Medical workers aid injured people at the finish line of the 2013 Boston Marathon following an explosion in Boston, Monday, April 15, 2013.

The Boston bombing has shown how America's old certainties are under attack

America used to have a childlike belief in the power of freedom, and the power of firearms to defend that freedom

Punishment and poverty of imagination

It is hard to conceive the effect of the deprivation of freedom and human dignity

My wild swimming ways and why it is the season to get back in touch with nature

Some call open-air swimmers like the Devon fundraisers foolhardy, but isn't there something heroic in this desire to reconnect with what we've lost?

Weird science: Boris Karloff as Frankenstein's Monster

Frankenstein's monster: Why gothic is more popular than ever

Mary Shelley’s Frankenstein still stokes our fear of apocalypse, bad science and corruption. As a new documentary looks at its cultural legacy, Philip Hoare explains why gothic remains a perennial theme

Latest stories from i100
Have you tried new the Independent Digital Edition apps?

Day In a Page

Abuse - and the hell that came afterwards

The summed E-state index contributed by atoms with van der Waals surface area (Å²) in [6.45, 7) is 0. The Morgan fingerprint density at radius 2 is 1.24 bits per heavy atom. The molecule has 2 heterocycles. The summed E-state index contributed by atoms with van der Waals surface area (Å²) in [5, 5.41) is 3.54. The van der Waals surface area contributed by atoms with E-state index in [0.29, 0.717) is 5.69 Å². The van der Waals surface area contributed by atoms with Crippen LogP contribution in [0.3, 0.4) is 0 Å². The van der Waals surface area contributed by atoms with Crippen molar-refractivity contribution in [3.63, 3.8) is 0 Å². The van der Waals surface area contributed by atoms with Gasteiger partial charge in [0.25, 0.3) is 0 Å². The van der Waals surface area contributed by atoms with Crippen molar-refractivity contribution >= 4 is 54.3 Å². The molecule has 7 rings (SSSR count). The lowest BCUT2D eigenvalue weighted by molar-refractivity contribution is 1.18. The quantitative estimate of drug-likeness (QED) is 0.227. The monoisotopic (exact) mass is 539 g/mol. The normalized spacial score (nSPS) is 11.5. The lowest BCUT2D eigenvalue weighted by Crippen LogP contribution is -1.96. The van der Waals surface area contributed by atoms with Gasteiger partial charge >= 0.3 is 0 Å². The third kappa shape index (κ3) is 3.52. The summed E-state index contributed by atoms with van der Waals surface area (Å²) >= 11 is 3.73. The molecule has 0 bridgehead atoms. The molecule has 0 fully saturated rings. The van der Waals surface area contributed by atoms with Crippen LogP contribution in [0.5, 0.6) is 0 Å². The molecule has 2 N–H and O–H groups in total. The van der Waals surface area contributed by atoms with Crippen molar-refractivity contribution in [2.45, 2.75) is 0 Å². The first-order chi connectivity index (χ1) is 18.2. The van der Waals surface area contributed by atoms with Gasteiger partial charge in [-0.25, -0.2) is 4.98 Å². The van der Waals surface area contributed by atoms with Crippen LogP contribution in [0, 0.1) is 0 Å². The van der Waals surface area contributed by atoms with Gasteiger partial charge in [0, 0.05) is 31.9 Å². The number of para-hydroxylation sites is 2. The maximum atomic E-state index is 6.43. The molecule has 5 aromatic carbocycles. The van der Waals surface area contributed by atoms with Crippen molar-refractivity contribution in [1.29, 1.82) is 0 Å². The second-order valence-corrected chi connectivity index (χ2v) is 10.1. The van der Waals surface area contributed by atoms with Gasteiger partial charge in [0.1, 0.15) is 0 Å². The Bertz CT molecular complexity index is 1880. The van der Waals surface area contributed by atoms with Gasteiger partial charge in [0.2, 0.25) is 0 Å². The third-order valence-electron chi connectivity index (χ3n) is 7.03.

Abuse - and the hell that follows

James Rhodes on the extraordinary legal battle to publish his memoir
Why we need a 'tranquility map' of England, according to campaigners

It's oh so quiet!

The case for a 'tranquility map' of England
'Timeless fashion': It may be a paradox, but the industry loves it

'Timeless fashion'

It may be a paradox, but the industry loves it
If the West needs a bridge to the 'moderates' inside Isis, maybe we could have done with Osama bin Laden staying alive after all

Could have done with Osama bin Laden staying alive?

Robert Fisk on the Fountainheads of World Evil in 2011 - and 2015
New exhibition celebrates the evolution of swimwear

Evolution of swimwear

From bathing dresses in the twenties to modern bikinis
Sun, sex and an anthropological study: One British academic's summer of hell in Magaluf

Sun, sex and an anthropological study

One academic’s summer of hell in Magaluf
From Shakespeare to Rising Damp... to Vicious